• Yehudit Zicklin-Sidikman

Domestic Violence and Corona, Part 2: Choice

Updated: Apr 19



[<<< Read Part 1, Change]



In his book The Seven Habits of Highly Effective People, Stephen Covey suggests setting up a 1–7 scale with your spouse. 


For example, if you really want to go to the movies (you’re at a 7) but your spouse doesn’t really want to go (he / she is at a 4), maybe ask a friend or your child to go with you.


Or, if you’re the one who’s at a “4,” maybe you’ll change your mind because you know how much it means to your spouse. But if you go, you know it’s your choice and that you’re not being forced.


See how this can be more effective than a “yes” or “no?”

Am I suggesting that people in abusive relationships counsel their spouses and try to convince them to use certain tools to communicate more effectively?


No.


But there may be things that can help keep the peace. It could be that there are things that have become patterns because they’ve never been talked through. Am I talking about dangerous, psychopathic behavior?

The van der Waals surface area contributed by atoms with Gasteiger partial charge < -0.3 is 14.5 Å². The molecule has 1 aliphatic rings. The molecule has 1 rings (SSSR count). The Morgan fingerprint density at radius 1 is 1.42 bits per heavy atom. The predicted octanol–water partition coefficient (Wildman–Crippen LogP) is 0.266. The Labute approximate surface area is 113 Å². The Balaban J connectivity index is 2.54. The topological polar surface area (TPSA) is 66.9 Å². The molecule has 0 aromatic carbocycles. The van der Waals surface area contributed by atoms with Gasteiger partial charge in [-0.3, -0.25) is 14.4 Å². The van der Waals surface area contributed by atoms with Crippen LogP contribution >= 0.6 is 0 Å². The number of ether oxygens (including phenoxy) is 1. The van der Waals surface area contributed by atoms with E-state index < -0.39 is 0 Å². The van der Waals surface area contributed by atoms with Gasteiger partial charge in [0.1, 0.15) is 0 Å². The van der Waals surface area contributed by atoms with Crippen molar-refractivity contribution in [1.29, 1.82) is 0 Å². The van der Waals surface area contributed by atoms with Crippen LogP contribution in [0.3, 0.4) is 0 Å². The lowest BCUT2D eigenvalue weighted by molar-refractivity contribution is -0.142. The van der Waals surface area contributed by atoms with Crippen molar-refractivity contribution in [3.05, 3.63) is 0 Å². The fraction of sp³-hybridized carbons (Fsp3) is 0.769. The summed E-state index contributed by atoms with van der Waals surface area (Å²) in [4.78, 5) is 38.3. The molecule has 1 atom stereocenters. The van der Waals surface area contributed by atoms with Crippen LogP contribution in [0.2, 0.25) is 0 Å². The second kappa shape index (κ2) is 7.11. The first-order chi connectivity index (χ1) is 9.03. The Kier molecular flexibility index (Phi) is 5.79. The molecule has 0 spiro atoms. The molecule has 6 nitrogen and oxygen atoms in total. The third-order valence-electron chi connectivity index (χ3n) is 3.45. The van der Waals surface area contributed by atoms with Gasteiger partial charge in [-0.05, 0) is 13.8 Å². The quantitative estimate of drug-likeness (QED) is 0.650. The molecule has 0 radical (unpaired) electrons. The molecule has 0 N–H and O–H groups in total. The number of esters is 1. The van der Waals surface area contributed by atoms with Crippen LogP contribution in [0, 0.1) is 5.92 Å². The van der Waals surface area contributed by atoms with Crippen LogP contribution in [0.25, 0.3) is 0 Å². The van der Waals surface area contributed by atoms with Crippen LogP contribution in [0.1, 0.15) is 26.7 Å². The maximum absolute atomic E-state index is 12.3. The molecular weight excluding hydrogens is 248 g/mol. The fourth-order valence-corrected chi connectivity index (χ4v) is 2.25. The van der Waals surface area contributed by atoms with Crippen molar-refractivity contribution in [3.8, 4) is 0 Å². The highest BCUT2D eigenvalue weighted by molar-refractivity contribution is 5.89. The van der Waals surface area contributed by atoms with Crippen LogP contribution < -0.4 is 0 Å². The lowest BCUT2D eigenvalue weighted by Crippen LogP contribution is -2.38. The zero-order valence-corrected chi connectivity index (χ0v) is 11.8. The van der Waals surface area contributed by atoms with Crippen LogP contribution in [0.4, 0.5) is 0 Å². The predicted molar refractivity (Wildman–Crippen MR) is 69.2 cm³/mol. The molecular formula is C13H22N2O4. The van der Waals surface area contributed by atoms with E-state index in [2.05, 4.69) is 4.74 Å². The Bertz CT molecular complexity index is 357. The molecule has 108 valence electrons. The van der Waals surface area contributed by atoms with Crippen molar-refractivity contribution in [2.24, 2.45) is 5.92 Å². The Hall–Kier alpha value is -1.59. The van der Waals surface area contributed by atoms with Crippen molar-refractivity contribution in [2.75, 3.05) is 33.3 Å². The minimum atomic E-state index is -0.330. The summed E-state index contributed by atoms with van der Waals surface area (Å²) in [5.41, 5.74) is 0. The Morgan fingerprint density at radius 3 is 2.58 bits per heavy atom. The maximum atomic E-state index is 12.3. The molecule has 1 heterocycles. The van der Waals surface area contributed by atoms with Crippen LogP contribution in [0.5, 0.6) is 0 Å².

No.


I’m talking about living in a world of microaggressions and disrespect, manipulation and coercion.


Maybe this is the time to work on those things, and there could be some clarity at the end of the lockdown.

Maybe this is the time to work on those things, and there could be some clarity at the end of the lockdown.

Or not.


For me, there wasn’t a therapist, self-care or self-help book that could help my marriage. I did everything I could possibly do to figure out how to make things work. But there was nobody on the other side doing the work.


While not everyone is capable of doing the work, sometimes people can surprise you. Maybe they’ve never been asked to do the work, or didn’t think it was important. Or didn’t realize how painful their words are.


Again, it all comes down to choice.

Again, it all comes down to choice.

And we should not be judged for the choices we make.


[Read Part 3, Judgement >>>]